While corporations are the smallest donor group, usually accounting for 5 percent, corporate donations in 2005 rose an unprecedented 22.5 percent, to $13.8 billion. (They grew by only 1.6 percent in 2004.) "The high level ... is explained in part by two years of very strong growth in gross domestic product and ... in corporate profits before taxes," says George Ruotolo Jr. of the Giving Institute: Leading Consultants to Non-Profits. "It also shows companies' exceptional response to disasters."

Firms found ways to do their part., a San Diego-based provider of Internet services to small and medium-size businesses, decided after Katrina to donate a portion of all its sales for one month to the American Red Cross.

"We also donated approximately $5,000 in services and waived fees to Katrina victims and to websites designed to help victims," says Natasha Grach, public relations manager.

Southwest Airlines has had a Civic and Charitable Contributions department for about 15 years, with a budget of close to $4.5 million for responding to needs in each city the airline serves. First priority tends to be people traveling for medical needs, but requests range from arts to child-oriented projects.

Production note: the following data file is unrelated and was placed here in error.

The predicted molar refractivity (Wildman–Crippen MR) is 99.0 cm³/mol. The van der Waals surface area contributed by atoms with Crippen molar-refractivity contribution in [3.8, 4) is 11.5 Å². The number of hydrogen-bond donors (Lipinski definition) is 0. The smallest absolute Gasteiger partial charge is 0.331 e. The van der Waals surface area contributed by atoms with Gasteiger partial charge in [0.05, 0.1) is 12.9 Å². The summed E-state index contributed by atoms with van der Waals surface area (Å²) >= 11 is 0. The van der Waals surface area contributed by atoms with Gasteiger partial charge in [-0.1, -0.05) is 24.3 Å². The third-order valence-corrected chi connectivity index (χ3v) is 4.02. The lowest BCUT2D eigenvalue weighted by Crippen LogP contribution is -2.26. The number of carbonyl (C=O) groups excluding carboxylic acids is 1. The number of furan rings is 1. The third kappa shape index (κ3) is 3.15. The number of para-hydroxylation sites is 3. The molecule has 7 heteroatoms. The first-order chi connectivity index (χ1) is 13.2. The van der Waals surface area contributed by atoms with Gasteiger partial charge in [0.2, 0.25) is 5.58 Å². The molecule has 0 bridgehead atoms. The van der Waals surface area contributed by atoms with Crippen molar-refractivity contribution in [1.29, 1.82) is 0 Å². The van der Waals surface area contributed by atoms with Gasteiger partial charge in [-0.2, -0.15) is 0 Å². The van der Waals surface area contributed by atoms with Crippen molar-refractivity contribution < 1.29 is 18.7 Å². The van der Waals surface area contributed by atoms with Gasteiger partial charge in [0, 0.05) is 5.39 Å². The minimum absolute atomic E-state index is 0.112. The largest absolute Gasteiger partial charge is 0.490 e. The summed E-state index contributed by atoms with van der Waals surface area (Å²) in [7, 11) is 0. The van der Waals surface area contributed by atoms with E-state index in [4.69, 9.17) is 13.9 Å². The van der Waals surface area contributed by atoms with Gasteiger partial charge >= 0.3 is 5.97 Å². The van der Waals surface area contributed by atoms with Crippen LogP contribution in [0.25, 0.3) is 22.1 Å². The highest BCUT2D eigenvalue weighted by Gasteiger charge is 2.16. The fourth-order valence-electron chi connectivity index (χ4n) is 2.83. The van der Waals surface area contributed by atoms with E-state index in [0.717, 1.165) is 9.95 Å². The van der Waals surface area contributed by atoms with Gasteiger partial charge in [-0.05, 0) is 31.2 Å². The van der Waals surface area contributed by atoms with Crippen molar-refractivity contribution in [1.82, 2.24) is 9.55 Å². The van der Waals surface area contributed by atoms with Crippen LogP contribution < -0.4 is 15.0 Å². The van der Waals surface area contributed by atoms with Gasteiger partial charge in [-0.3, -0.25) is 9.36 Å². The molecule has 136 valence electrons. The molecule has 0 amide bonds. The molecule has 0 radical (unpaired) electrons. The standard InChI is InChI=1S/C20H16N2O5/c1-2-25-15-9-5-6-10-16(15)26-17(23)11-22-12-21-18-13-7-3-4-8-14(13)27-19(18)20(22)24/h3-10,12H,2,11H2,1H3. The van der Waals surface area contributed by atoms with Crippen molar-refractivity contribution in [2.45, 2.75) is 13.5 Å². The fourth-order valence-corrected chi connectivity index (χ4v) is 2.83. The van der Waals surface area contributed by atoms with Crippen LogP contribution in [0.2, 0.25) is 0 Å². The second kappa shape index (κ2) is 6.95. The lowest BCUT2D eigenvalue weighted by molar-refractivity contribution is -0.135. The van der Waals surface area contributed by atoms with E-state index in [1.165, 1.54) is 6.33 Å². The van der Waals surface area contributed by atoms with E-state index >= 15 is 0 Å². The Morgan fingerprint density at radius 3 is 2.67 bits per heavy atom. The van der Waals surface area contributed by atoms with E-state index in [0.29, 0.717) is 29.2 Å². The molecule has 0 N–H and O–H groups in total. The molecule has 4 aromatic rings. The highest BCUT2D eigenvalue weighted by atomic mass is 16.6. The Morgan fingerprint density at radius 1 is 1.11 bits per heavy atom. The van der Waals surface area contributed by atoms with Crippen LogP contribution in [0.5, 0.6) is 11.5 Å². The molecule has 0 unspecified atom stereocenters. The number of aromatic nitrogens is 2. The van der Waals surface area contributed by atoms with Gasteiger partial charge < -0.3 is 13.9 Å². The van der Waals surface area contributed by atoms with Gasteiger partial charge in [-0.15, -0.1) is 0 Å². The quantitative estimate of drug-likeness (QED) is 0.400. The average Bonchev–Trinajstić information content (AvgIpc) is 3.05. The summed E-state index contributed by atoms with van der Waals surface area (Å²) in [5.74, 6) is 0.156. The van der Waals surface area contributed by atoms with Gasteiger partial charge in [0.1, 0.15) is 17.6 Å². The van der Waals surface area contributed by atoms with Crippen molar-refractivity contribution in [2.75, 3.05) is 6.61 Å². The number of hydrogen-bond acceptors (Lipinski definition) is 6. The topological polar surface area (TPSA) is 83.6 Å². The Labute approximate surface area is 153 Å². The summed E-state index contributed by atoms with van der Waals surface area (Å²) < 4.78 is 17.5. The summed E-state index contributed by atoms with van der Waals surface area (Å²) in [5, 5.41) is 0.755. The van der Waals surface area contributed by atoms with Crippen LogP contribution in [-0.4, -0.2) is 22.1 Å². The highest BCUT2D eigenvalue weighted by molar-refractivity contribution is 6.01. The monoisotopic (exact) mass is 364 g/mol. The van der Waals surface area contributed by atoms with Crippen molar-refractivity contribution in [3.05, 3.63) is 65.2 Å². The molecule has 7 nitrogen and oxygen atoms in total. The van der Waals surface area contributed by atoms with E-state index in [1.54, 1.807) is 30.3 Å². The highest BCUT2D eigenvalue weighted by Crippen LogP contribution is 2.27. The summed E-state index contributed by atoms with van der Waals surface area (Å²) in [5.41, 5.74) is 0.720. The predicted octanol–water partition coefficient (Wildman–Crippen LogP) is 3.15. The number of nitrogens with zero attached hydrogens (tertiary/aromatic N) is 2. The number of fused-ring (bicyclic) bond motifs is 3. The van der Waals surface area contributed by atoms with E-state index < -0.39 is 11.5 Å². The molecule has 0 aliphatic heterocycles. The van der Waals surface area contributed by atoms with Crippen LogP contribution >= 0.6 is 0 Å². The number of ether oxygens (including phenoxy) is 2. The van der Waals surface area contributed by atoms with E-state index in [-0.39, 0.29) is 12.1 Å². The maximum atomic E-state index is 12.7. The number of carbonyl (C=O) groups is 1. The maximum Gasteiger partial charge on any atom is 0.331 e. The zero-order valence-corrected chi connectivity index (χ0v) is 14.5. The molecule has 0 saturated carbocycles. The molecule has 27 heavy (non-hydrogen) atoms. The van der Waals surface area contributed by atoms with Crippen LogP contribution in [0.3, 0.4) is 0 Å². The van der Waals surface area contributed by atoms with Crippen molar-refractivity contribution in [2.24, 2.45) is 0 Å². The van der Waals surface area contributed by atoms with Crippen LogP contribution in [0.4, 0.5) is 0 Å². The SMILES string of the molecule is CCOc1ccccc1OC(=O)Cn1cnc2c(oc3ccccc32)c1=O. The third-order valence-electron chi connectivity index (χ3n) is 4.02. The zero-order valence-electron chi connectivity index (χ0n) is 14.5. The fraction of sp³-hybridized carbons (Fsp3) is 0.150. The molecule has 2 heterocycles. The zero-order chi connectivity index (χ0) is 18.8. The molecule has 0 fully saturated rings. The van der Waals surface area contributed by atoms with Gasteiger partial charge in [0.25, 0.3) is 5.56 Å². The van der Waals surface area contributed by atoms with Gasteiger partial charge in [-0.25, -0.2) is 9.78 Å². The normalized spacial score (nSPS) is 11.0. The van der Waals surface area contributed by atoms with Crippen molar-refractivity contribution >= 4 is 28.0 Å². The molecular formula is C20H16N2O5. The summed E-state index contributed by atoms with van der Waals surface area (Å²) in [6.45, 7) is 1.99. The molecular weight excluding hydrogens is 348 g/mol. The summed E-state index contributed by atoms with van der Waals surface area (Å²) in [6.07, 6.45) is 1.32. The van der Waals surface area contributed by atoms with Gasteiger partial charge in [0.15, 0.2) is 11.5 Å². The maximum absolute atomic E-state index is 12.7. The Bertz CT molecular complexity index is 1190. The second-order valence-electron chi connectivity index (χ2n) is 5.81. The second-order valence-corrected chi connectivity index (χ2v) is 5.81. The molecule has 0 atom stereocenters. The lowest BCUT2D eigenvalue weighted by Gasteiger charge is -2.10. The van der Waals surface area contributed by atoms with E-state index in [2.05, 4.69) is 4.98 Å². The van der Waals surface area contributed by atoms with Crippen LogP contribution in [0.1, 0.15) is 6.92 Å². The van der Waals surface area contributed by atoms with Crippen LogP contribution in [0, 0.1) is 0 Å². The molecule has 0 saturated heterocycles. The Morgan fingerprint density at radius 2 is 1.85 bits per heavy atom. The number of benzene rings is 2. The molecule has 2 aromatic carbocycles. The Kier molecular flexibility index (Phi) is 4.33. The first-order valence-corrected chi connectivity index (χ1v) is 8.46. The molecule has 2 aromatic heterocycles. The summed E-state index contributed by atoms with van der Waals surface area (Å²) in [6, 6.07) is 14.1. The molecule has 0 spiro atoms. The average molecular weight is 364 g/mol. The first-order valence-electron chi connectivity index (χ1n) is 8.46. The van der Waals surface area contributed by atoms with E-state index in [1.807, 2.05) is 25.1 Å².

"We did our one-and-only company match for employee donations related to the tsunami, and Katrina was an affair of the heart," says Tracie Martin, department manager. Southwest donated tickets for various organizations, and sent in planes to carry evacuees and cargo. It also set up a mechanism for frequent fliers to donate awards tickets to people in need.

While matching-gift programs are not widespread, many employees did their best to take advantage of them after the disasters. The Conference Board survey found that only 13 percent of those polled worked for companies that offered to match employees' donations, but of those working for such firms, 70 percent asked their employer to match their gifts.

Pitney Bowes, of Stamford, Conn., a supplier of office and postal equipment, modified its giving in 2005 by setting up two foundations of $10 million each. One will make grants to support Literacy in Education. The other, an Employee Involvement Fund, serves as a pot to follow employee dollars. "We were able to double our matching rate from 50 cents on the dollar to dollar for dollar, which ... also incentivized more giving," says Matthew Broder, a Pitney Bowes vice president.

While there were signs in the fourth quarter of 2005 of a return to predisaster giving, charities are heartened by the increase in new donors as well as in giving per donor.

Note: Giving USA's estimates are based on original surveys of organizations and on econometric studies using data from other research institutions. The estimates are developed by the Center on Philanthropy at Indiana University.